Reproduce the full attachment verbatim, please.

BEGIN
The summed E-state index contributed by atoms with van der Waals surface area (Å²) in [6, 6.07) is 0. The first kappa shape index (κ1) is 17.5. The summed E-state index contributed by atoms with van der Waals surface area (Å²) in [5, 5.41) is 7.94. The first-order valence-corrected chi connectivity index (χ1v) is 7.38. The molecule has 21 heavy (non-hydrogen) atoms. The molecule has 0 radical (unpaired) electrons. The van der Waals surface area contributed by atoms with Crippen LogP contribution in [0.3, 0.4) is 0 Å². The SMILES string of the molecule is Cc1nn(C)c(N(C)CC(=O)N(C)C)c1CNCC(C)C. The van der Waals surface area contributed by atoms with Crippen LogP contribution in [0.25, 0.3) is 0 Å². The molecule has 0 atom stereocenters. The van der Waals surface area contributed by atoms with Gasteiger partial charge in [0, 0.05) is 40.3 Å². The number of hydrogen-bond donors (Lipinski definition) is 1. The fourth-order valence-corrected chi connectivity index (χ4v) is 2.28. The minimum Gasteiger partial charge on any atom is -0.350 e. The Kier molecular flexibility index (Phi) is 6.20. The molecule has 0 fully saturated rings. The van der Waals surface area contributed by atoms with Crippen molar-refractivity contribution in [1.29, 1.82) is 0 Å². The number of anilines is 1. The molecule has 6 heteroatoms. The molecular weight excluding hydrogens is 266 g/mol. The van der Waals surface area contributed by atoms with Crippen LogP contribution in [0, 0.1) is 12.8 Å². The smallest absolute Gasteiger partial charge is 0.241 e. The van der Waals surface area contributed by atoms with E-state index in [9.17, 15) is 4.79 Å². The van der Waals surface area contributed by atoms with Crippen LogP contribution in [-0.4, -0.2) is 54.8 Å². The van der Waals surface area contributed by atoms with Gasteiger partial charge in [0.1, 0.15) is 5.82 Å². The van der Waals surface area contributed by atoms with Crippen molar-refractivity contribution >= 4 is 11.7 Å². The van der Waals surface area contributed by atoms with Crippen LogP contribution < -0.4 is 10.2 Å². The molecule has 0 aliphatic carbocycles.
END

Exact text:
The summed E-state index contributed by atoms with van der Waals surface area (Å²) in [6, 6.07) is 0. The first kappa shape index (κ1) is 17.5. The summed E-state index contributed by atoms with van der Waals surface area (Å²) in [5, 5.41) is 7.94. The first-order valence-corrected chi connectivity index (χ1v) is 7.38. The molecule has 21 heavy (non-hydrogen) atoms. The molecule has 0 radical (unpaired) electrons. The van der Waals surface area contributed by atoms with Crippen LogP contribution in [0.3, 0.4) is 0 Å². The SMILES string of the molecule is Cc1nn(C)c(N(C)CC(=O)N(C)C)c1CNCC(C)C. The van der Waals surface area contributed by atoms with Crippen LogP contribution in [0.25, 0.3) is 0 Å². The molecule has 0 atom stereocenters. The van der Waals surface area contributed by atoms with Gasteiger partial charge in [0, 0.05) is 40.3 Å². The number of hydrogen-bond donors (Lipinski definition) is 1. The fourth-order valence-corrected chi connectivity index (χ4v) is 2.28. The minimum Gasteiger partial charge on any atom is -0.350 e. The Kier molecular flexibility index (Phi) is 6.20. The molecule has 0 fully saturated rings. The van der Waals surface area contributed by atoms with Crippen molar-refractivity contribution in [1.29, 1.82) is 0 Å². The number of anilines is 1. The molecule has 6 heteroatoms. The molecular weight excluding hydrogens is 266 g/mol. The van der Waals surface area contributed by atoms with Crippen LogP contribution in [0, 0.1) is 12.8 Å². The smallest absolute Gasteiger partial charge is 0.241 e. The van der Waals surface area contributed by atoms with E-state index in [9.17, 15) is 4.79 Å². The van der Waals surface area contributed by atoms with Crippen LogP contribution in [-0.4, -0.2) is 54.8 Å². The van der Waals surface area contributed by atoms with Gasteiger partial charge in [0.1, 0.15) is 5.82 Å². The van der Waals surface area contributed by atoms with Crippen molar-refractivity contribution >= 4 is 11.7 Å². The van der Waals surface area contributed by atoms with Crippen LogP contribution < -0.4 is 10.2 Å². The molecule has 0 aliphatic carbocycles.